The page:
Apple just bought the rights to all the patents from a company called Liquidmetal Technologies. Looking at their video demonstration, I don't know what the hell they are going to do with it, but it must be something wickedly mind-blowing:
The Apple deal was disclosed in an August 5 SEC filing, giving the Cupertino company a perpetual, worldwide, fully paid, exclusive licence for all their technology:
On August 5, 2010, Liquidmetal Technologies, Inc., a Delaware corporation ("Liquidmetal"), entered into a Master Transaction Agreement with Apple Inc., a California corporation ("Apple"), pursuant to which (i) Liquidmetal contributed substantially all of its intellectual property assets to a newly organized special-purpose, wholly-owned subsidiary (the "IP Company"), (ii) the IP Company granted to Apple a perpetual, worldwide, fully-paid, exclusive licence to commercialize such intellectual property in the field of consumer electronic products in exchange for a licence fee, and (iii) the IP Company granted back to Liquidmetal a perpetual, worldwide, fully-paid, exclusive licence to commercialize such intellectual property in all other fields of use (together with all ancillary agreements, the "Master Transaction Agreement").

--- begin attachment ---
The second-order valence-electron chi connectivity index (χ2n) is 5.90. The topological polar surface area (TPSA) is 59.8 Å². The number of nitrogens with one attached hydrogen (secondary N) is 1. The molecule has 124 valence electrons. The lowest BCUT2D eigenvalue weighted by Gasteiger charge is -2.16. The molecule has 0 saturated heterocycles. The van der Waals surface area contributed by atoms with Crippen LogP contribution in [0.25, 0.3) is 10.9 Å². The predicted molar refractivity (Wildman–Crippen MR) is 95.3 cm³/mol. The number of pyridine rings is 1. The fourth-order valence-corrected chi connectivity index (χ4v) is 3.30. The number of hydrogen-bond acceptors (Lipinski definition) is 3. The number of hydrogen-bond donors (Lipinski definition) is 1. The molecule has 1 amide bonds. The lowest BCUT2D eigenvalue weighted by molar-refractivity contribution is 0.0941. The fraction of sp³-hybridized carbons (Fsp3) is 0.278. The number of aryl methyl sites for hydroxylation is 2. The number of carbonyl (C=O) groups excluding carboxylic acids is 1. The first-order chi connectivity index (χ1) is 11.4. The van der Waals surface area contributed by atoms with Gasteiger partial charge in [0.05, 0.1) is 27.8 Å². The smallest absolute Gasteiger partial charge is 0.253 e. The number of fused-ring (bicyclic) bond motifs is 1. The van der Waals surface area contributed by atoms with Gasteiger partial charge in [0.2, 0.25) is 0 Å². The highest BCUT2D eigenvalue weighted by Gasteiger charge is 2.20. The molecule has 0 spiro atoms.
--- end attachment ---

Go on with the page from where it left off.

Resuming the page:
Why did Apple purchase exclusive rights to this seemingly wondrous metal technology? Reading about its properties and uses, it's clear that Jobs and company think they have found a Philosopher's stone. According to LiquidMetal Technologies, their alloys join the strength and anti-corrosive nature of metals like titanium and stainless steel, with the benefits of plastics and composites, such as extreme flexibility and easy casting:
• 2.5 times the strength of commonly used titanium alloy with less weight • 1.5 times the hardness of stainless steel with less weight • 2-3 times more resistant to permanent deformation than conventional metals • Non-corrosive • Stain and rust proof • Allows thinner walls in casings, with greater strength • Allows for large surfaces maintaining thin skins without deformation • Scratch resistant
They claim that these qualities come from the use of an amorphous atomic structure - which no structural metal has - and a chemical composition that can be fine-tuned depending on the manufacturing objectives. Their materials are already being used in all kinds of industries, from defence to medical to sports to space - like NASA's Genesis spacecraft. [SEC Filing via Baltimore Sun via 9-to-5]